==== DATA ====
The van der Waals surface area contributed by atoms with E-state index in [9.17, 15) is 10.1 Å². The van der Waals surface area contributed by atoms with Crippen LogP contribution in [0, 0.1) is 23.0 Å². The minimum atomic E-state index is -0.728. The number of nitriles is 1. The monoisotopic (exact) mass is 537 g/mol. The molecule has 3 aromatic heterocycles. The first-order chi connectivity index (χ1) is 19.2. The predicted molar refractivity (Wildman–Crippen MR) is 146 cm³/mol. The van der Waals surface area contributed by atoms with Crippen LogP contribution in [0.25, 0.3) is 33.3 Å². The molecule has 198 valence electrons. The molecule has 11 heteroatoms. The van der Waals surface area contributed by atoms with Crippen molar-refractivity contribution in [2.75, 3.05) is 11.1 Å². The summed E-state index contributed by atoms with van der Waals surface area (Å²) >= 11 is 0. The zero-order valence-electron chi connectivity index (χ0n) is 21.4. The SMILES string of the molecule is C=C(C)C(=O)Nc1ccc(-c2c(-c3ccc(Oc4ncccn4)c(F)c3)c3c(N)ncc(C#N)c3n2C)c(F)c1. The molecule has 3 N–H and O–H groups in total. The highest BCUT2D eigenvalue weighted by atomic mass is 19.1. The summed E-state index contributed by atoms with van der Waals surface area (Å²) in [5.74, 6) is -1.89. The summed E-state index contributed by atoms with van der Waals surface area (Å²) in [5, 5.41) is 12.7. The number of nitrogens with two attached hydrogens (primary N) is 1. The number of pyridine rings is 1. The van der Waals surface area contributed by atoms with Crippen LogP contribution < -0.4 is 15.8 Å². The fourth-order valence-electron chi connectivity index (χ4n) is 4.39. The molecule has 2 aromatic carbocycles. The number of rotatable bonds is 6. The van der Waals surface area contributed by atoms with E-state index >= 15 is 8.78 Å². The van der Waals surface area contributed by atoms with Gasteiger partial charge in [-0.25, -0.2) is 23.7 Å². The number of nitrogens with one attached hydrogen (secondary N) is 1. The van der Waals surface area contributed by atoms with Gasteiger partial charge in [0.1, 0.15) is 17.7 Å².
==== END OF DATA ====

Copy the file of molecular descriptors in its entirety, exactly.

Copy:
The van der Waals surface area contributed by atoms with E-state index in [9.17, 15) is 10.1 Å². The van der Waals surface area contributed by atoms with Crippen LogP contribution in [0, 0.1) is 23.0 Å². The minimum atomic E-state index is -0.728. The number of nitriles is 1. The monoisotopic (exact) mass is 537 g/mol. The molecule has 3 aromatic heterocycles. The first-order chi connectivity index (χ1) is 19.2. The predicted molar refractivity (Wildman–Crippen MR) is 146 cm³/mol. The van der Waals surface area contributed by atoms with Crippen LogP contribution in [0.25, 0.3) is 33.3 Å². The molecule has 198 valence electrons. The molecule has 11 heteroatoms. The van der Waals surface area contributed by atoms with Crippen molar-refractivity contribution in [2.75, 3.05) is 11.1 Å². The summed E-state index contributed by atoms with van der Waals surface area (Å²) >= 11 is 0. The zero-order valence-electron chi connectivity index (χ0n) is 21.4. The SMILES string of the molecule is C=C(C)C(=O)Nc1ccc(-c2c(-c3ccc(Oc4ncccn4)c(F)c3)c3c(N)ncc(C#N)c3n2C)c(F)c1. The molecule has 3 N–H and O–H groups in total. The highest BCUT2D eigenvalue weighted by atomic mass is 19.1. The summed E-state index contributed by atoms with van der Waals surface area (Å²) in [5.74, 6) is -1.89. The summed E-state index contributed by atoms with van der Waals surface area (Å²) in [5, 5.41) is 12.7. The number of nitrogens with two attached hydrogens (primary N) is 1. The number of pyridine rings is 1. The van der Waals surface area contributed by atoms with Crippen LogP contribution < -0.4 is 15.8 Å². The fourth-order valence-electron chi connectivity index (χ4n) is 4.39. The molecule has 2 aromatic carbocycles. The number of rotatable bonds is 6. The van der Waals surface area contributed by atoms with E-state index >= 15 is 8.78 Å². The van der Waals surface area contributed by atoms with Gasteiger partial charge in [-0.25, -0.2) is 23.7 Å². The number of nitrogens with one attached hydrogen (secondary N) is 1. The van der Waals surface area contributed by atoms with Gasteiger partial charge in [0.1, 0.15) is 17.7 Å².